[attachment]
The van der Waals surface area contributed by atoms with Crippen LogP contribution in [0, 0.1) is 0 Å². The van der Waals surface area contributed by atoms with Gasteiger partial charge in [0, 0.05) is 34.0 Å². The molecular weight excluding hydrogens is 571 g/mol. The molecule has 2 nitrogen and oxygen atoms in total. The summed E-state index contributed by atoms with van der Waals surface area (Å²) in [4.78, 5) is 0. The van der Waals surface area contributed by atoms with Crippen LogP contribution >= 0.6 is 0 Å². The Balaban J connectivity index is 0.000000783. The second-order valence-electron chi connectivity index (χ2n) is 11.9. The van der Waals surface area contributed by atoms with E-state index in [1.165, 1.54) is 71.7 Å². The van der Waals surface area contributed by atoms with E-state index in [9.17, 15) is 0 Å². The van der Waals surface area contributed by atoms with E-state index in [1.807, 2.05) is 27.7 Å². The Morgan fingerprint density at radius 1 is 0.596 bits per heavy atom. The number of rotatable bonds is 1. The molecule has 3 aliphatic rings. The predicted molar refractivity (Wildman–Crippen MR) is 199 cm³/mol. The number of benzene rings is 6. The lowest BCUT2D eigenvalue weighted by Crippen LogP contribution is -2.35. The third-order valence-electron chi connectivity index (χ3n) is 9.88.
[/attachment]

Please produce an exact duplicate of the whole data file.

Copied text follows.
The van der Waals surface area contributed by atoms with Crippen LogP contribution in [0, 0.1) is 0 Å². The van der Waals surface area contributed by atoms with Gasteiger partial charge in [0, 0.05) is 34.0 Å². The molecular weight excluding hydrogens is 571 g/mol. The molecule has 2 nitrogen and oxygen atoms in total. The summed E-state index contributed by atoms with van der Waals surface area (Å²) in [4.78, 5) is 0. The van der Waals surface area contributed by atoms with Crippen LogP contribution >= 0.6 is 0 Å². The Balaban J connectivity index is 0.000000783. The second-order valence-electron chi connectivity index (χ2n) is 11.9. The van der Waals surface area contributed by atoms with E-state index in [1.165, 1.54) is 71.7 Å². The van der Waals surface area contributed by atoms with E-state index in [9.17, 15) is 0 Å². The van der Waals surface area contributed by atoms with E-state index in [1.807, 2.05) is 27.7 Å². The Morgan fingerprint density at radius 1 is 0.596 bits per heavy atom. The number of rotatable bonds is 1. The molecule has 3 aliphatic rings. The predicted molar refractivity (Wildman–Crippen MR) is 199 cm³/mol. The number of benzene rings is 6. The lowest BCUT2D eigenvalue weighted by Crippen LogP contribution is -2.35. The third-order valence-electron chi connectivity index (χ3n) is 9.88.